Sunday, April 15, 2012

Morocco Part 1

Hello from Vienna, Austria!  My post about Morocco ended up being super long and containing a bunch of pictures, so I divided it into two posts so that my blog will load faster.  Anywho, here it is, finally!

It seems like ages ago that I went to Fez, Morocco.  I flew there on the afternoon of February 23.  Morocco is part of the North Africa region that was conquered by the Arabs.  It forms the other half of the Strait of Gilbraltar with Spain and is how the Arab armies were able to reach the southern-most tip of Spain.  It is literally the most Western tip of the Arab world and figuratively the most Western in that it is far more open and friendly with the West than the rest of the Arab world.  Even though it is so close to Spain, getting off the plane you instantly feel the difference between the Western and Eastern influence. 

The first night we met the owner of the hotel at the gates of the medina so he could lead the way and went straight to the hotel.  Our hotel was inside the medina where you can’t drive cars, so we got dropped off at Bab Boulejold and followed from there.

Bab Boulejold, translated to Blue Gate:

Basically, the medina is the oldest part of a Moroccan city; in the case of Fez, one of the royal cities meaning that it houses a palace for the royal family, the medina dates back over a thousand years.  The cool thing about Fez is that it was recently named a UNESCO world heritage site and ever since then a lot of money has been put into restoring the ancient architecture of the city.  The medina was developed long before cars existed so the streets were never designed to be wide enough for cars.  The medina is like a maze through buildings, all about five or six stories high so you feel more like you’re in a tunnel.  Sometimes the buildings are actually built over the streets so you really are walking through a tunnel.  That first night it would have been impossible for us to find our way to the hotel without a guide because it would be impossible to truly map the medina since there are so many tiny alleys and dead ends, plus most of the streets don’t even have names.  Thankfully the people at the hotel were cooking that night because we would have never been able to find our way around!  So, we just hung out there, ate dinner, drank delicious Moroccan tea, and got to know a bunch of our fellow travelers!    

We booked our hotel online through, but it wouldn’t be really correct to call it by Western terms a “hostel” or a “hotel.”  Really, it was a “riad,” and old Arabic term that is generally translated to hotel.  It’s basically an architectural style where you have a central courtyard which is open up to the sky.  In our case, they had a gazebo tent over the opening on the terrace level to protect the ground floor from rain, but all four levels still opened up to fresh air.  Our hotel had recently been restored and all the mosaic work was gorgeous and very well done.  In fact, it was one of the nicest hotels that I’ve stayed at in all my travels, and it was also one of the cheapest.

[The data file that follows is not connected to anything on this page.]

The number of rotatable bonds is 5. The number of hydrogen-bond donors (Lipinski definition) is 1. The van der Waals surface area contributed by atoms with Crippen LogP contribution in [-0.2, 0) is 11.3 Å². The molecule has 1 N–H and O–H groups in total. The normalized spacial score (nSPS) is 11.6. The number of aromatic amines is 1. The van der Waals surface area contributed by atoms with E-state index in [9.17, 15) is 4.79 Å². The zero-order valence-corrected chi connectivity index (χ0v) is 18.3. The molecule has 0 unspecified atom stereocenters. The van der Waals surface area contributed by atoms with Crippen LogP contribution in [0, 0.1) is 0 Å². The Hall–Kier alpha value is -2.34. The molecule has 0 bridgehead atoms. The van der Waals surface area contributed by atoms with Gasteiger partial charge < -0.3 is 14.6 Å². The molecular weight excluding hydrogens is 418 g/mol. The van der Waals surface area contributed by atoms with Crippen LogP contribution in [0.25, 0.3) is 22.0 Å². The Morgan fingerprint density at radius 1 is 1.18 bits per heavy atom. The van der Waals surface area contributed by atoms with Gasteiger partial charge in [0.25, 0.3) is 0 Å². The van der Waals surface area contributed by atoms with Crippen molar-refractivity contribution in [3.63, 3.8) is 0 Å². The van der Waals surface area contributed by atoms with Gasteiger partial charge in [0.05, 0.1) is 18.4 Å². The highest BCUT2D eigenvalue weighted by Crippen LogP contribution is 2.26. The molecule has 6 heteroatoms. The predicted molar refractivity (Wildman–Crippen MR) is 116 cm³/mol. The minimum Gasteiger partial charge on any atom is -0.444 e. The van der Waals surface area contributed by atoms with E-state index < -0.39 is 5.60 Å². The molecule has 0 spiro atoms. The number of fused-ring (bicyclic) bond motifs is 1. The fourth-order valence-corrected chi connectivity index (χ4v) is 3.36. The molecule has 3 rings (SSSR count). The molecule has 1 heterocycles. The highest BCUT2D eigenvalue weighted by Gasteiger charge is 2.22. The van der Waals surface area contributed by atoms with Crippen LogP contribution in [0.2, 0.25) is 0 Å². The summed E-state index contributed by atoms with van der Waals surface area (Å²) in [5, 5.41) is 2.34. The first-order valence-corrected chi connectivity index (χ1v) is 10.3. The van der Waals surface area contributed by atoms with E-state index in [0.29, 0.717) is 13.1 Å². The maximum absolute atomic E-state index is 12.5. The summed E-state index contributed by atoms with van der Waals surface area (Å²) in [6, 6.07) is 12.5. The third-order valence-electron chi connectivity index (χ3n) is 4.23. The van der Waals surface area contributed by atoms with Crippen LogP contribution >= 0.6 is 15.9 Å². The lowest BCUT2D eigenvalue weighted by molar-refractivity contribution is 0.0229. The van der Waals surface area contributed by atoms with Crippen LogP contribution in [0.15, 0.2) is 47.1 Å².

Check out this tile work:

And the fountain inside:

What’s interesting about the Moroccan style of architecture is that it feels somewhat “inside-out” from a Western perspective.  In the West, I’m used to the streets feeling open so that you can see the sky and feel like you have space then you go inside for shelter and a more cozy atmosphere.  In Morocco, it’s completely the opposite.  The streets are so narrow you can hardly ever see the sky and there are so many people pushing and shoving it’s crazy.  Even in the heart of downtown Chicago with some of the tallest sky scrapers you can always look up and see the sky and feel like you’re walking through open air.  In Morocco where the buildings are hardly ever more than six stories tall, you still feel like you’re walking through a caged maze.  Then, you walk inside the “riad” and suddenly everything is open and airy.  Sunshine is pouring into the courtyard and all the noise and bustle of the streets seems to fade away.  Going up to the top floor and sitting on the terrace was my favorite.  The weather was perfect, hot enough to feel comfortable in a t-shirt but not too hot to start sweating, and the sun was magnificent.  I hadn’t realized how much I missed the sun in dreary London until I got a taste of the great Moroccan sun.